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Pakistani Gov’t Scrambles To Prevent Large-Scale Protest

08 Oct 2019 Gandhara - RFE/RL

Pakistani Prime Minister Imran Khan’s civilian government is facing an unprecedented protest aimed at toppling his administration.

His ruling party, Pakistan Tehreek-e Insaf (PTI), is utilizing an array of tactics to prevent a protest planned by Islamist Jamiat Ulma-e Islam (JUI) from happening later this month. Dubbed a “freedom march,” the protest aims to oust the PTI by flooding the capital, Islamabad, with hundreds of thousands of JUI and opposition supporters.

Given that JUI leader Maulana Fazlur Rehman seems determined to begin marching on Islamabad on October 27, the PTI has many reasons to worry. Its crackdown on dissent has united myriad political parties and interest groups. Khan has little to show for his first year in office as Islamabad has faced diplomatic setbacks abroad and a domestic economic downturn. Even the party’s main backers in the Pakistani military establishment are finding it difficult to counter widespread public disaffection with the PTI amid a military leadership transition.

One indication of the panic in the corridors of power is the level of spin that senior government figures are employing in an attempt to stop Rehman.

“As long as the people understand that the direction of our administration is right, that we are not corrupt and working for the benefit of the people, nothing will happen to this government,” Interior Minister Ijaz Shah told reporters on October 8.

But he said his administration is unlikely to lift Section 144 of the Criminal Code Procedure from parts of Islamabad. Pakistani authorities frequently invoke this archaic law to ban protests and large gatherings.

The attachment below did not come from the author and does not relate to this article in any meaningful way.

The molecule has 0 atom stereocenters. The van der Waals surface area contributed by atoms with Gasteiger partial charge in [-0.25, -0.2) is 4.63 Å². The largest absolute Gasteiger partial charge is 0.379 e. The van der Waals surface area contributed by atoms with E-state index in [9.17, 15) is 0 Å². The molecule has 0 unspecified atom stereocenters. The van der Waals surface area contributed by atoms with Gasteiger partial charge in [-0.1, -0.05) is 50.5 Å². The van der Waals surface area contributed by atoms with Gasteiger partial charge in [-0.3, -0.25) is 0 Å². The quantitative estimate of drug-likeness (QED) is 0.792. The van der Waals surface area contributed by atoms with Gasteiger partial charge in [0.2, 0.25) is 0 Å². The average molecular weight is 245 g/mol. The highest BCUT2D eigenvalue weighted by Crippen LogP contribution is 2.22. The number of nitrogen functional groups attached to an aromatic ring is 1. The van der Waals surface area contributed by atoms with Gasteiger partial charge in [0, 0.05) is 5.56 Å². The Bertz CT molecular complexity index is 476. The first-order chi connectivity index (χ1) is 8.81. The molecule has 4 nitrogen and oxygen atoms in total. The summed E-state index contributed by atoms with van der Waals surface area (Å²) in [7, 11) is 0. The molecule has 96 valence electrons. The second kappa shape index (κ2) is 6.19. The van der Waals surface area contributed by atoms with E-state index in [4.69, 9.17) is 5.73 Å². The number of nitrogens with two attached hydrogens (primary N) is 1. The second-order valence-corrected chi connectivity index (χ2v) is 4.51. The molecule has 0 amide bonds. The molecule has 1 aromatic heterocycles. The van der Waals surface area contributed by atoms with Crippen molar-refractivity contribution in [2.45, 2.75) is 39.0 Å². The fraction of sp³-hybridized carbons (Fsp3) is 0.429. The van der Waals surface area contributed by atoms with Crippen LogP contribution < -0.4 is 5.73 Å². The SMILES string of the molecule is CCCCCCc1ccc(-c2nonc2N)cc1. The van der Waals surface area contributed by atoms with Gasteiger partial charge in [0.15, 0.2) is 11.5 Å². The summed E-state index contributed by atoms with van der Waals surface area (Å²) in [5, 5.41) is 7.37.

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In August, Shah predicted Rehman would be pelted with stones in his native northwestern province of Khyber Pakhtunkhwa, where the protest march will begin and is likely to attract the bulk of its support. “I am of the view that they must come out to protest so that they can die a self-inflicted death,” Shah said.

Ali Amin Gandapur, another PTI minister, sent a defamation notice to Rehman through his lawyers on October 7.

“We have evidence against Maulana that he is working on a foreign agenda,” Gandapur claimed. “I will approach the court if Maulana Fazlur Rehman did not tender an apology publicly and step back from his plan of holding a foreign-funded march within 15 days.”

The Pakistani press frequently reports on such notices, but the courts rarely punish senior public figures in defamation cases. Media reports indicate that some litigants are approaching courts to stop Rehman’s protest.

Senior members of Khan’s cabinet are also trolling Rehman’s protest on social media. Science and Technology Minister Fawad Chaudhry was criticized after tweeting fake “instructional guidelines” attributed to the JUI.

“Unbelievable intentions. The instruction number six on this list shows that it is a protest of the ‘pink’ movement in Amsterdam or San Francisco,” Chaudhry wrote on October 6 in an apparent insult aimed at the JUI by comparing its protest to gay gatherings in Western cities.

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The instruction he referred to asked protest participants to perform “gay sex only with the permission of their leaders.” Homosexuality is a major taboo in all Muslim countries and punishable by death in some because it is considered a cardinal sin under Islamic Shari’a law.

The JUI termed the “instructional guidelines” fake and condemned the PTI. “Our supporters should not pay attention to such propaganda efforts,” JUI leader Maulana Ghafoor Haidri said in an October 7 message. “They are seeing their [political] death, which is why they have descended to such tactics.”